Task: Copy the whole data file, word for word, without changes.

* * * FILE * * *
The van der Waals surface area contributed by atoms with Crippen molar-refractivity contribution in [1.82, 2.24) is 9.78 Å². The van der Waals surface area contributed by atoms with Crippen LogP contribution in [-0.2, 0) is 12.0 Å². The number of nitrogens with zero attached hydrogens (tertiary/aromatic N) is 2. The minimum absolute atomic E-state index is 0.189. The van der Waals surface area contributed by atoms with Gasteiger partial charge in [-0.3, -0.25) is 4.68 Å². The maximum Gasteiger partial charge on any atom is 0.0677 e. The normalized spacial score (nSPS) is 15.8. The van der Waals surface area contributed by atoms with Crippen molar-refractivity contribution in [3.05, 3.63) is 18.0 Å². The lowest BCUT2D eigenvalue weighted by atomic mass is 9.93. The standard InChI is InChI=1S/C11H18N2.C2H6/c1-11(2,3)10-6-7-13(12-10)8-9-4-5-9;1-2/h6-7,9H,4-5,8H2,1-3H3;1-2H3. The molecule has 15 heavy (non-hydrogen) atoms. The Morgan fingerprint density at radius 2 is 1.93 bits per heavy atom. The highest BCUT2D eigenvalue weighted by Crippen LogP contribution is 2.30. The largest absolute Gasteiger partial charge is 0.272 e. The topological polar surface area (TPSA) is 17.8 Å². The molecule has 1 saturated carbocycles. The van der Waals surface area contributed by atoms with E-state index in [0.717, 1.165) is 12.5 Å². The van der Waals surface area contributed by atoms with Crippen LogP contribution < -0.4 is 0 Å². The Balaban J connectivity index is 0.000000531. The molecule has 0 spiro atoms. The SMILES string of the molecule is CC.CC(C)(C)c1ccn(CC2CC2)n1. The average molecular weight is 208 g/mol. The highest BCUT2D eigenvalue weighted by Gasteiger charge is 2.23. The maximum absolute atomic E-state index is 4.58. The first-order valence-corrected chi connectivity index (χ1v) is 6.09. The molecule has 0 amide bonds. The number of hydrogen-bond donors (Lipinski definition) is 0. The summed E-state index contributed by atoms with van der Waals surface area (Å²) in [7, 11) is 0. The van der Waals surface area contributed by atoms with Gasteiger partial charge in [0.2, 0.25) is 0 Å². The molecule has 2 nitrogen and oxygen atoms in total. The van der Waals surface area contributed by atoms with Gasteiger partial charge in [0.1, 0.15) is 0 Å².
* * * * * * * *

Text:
The van der Waals surface area contributed by atoms with Crippen molar-refractivity contribution in [1.82, 2.24) is 9.78 Å². The van der Waals surface area contributed by atoms with Crippen LogP contribution in [-0.2, 0) is 12.0 Å². The number of nitrogens with zero attached hydrogens (tertiary/aromatic N) is 2. The minimum absolute atomic E-state index is 0.189. The van der Waals surface area contributed by atoms with Gasteiger partial charge in [-0.3, -0.25) is 4.68 Å². The maximum Gasteiger partial charge on any atom is 0.0677 e. The normalized spacial score (nSPS) is 15.8. The van der Waals surface area contributed by atoms with Crippen molar-refractivity contribution in [3.05, 3.63) is 18.0 Å². The lowest BCUT2D eigenvalue weighted by atomic mass is 9.93. The standard InChI is InChI=1S/C11H18N2.C2H6/c1-11(2,3)10-6-7-13(12-10)8-9-4-5-9;1-2/h6-7,9H,4-5,8H2,1-3H3;1-2H3. The molecule has 15 heavy (non-hydrogen) atoms. The Morgan fingerprint density at radius 2 is 1.93 bits per heavy atom. The highest BCUT2D eigenvalue weighted by Crippen LogP contribution is 2.30. The largest absolute Gasteiger partial charge is 0.272 e. The topological polar surface area (TPSA) is 17.8 Å². The molecule has 1 saturated carbocycles. The van der Waals surface area contributed by atoms with E-state index in [0.717, 1.165) is 12.5 Å². The van der Waals surface area contributed by atoms with Crippen LogP contribution < -0.4 is 0 Å². The Balaban J connectivity index is 0.000000531. The molecule has 0 spiro atoms. The SMILES string of the molecule is CC.CC(C)(C)c1ccn(CC2CC2)n1. The average molecular weight is 208 g/mol. The highest BCUT2D eigenvalue weighted by Gasteiger charge is 2.23. The maximum absolute atomic E-state index is 4.58. The first-order valence-corrected chi connectivity index (χ1v) is 6.09. The molecule has 0 amide bonds. The number of hydrogen-bond donors (Lipinski definition) is 0. The summed E-state index contributed by atoms with van der Waals surface area (Å²) in [7, 11) is 0. The van der Waals surface area contributed by atoms with Gasteiger partial charge in [0.2, 0.25) is 0 Å². The molecule has 2 nitrogen and oxygen atoms in total. The van der Waals surface area contributed by atoms with Gasteiger partial charge in [0.1, 0.15) is 0 Å².